This paper assesses the lack of food security and the high level of poverty within Nepal. It will look at what factors influence these poor living conditions through research and data analysis. Data will illustrate the levels of improper nutrition and poverty compared to food production and supply throughout Nepal. Additionally, data will present information on Nepal’s main commodities. With this information, solutions focusing on the issue of food security and poverty will be constructed. Furthermore, crops with the potential to provide economic and nutritional benefits to Nepal’s communities will be identified and assessed. Ultimately, this paper looks for potential strategies for improving the poor conditions within the rural communities of Nepal.
    • Climate Mitigation for Arid Region Vineyard

      Brown, Waverly; College of Architecture, Planning and Landscape Architecture; Iuliano, Joey (The University of Arizona., 2021-05)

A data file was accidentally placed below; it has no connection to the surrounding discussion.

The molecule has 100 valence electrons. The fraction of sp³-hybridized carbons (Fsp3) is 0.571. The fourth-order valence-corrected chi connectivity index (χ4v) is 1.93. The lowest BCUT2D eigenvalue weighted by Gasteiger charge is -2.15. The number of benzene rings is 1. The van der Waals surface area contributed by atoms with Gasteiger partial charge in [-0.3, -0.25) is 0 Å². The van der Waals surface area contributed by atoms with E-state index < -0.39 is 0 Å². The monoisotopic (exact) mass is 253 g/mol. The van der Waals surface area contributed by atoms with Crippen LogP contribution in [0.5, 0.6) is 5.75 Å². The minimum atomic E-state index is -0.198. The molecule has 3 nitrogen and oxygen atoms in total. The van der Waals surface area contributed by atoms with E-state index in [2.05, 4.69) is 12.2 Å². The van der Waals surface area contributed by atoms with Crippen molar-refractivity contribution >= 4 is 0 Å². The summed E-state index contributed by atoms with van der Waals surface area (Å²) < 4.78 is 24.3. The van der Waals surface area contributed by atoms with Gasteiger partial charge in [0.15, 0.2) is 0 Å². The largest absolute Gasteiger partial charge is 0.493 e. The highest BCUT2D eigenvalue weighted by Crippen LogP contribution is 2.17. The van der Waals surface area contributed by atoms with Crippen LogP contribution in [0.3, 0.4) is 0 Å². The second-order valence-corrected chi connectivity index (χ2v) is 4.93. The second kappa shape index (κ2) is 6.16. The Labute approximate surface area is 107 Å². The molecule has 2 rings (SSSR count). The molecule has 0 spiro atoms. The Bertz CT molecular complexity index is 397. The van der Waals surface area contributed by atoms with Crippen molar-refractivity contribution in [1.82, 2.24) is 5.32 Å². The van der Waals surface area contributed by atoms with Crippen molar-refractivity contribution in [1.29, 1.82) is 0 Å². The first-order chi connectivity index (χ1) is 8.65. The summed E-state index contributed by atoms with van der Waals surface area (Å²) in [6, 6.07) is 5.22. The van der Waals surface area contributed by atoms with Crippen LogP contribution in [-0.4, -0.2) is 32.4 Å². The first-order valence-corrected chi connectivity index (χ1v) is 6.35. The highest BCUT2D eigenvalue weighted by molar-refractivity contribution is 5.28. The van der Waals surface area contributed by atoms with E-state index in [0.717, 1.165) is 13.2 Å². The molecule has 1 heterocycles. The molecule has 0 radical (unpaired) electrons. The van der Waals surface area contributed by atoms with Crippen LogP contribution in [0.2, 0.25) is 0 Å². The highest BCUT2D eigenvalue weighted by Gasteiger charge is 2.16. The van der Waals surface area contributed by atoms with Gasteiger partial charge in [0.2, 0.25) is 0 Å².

The global wine industry takes up to 7.4 million hectares (18.3 million acres) of land worldwide (“Leading Countries in Global”). The climate, terrain, and soil composition are major determining factors of the quality of wine produced. Most of the wine grapes produces are found within Mediterranean climates; however, the amount of arid to semi-arid region vineyards has increased (Vukicevich). The biodiverse hotspots that contain the proper growing parameters for grape growing are at risk due to climate change (Hannah). The current regions that could support viticulture reduce 25% to 73%, with projects being up to 62% crop decline by 2050 (Hannah). Increased temperatures, frequent storms (hail and frost included), and varietal loss were the main concerns reported (Callaghan). Climate change impact reduction within arid region vineyards, mitigation efforts must be applied by vintners or with the interaction of local government conversation programs or tax credits. This study provides a review of viticulture within arid regions through an assessment of current climate change impacts and mitigation efforts, local interviews with Arizona vintners to understand which areas are most vulnerable, which mitigation activities are used, an analysis of legislation and government aid to increase adaptation practices within arid region vineyards. It found that local vintners reported 20%-30% crop loss in 2020 due to hail storms (Callaghan). Not only is crop loss a significant result of climate change, but the varietals that survive the thermal stress and lack of precipitation on-site will also result in a reduction of wine quality and vine longevity (Cardell). Both existing literature and local vintners report hail damage as the most critical production risk to their crop yield. Mitigation efforts were successful on a site-by-site basis. Neighboring vineyards reported varied responses in the peak vulnerability of their fruit farming (e.g., cover crop, soil amendments, increased temperatures, hail management, varietal loss, varietal shifting, spatial diversification). However, tac credits, policies, or education on these hazards have room for improvement**. To increase climate mitigation in arid region vineyards, government agencies must anticipate the indirect effects of climate change on the wine industry and respond with vintners to emphasize agricultural adaptation and conservation action.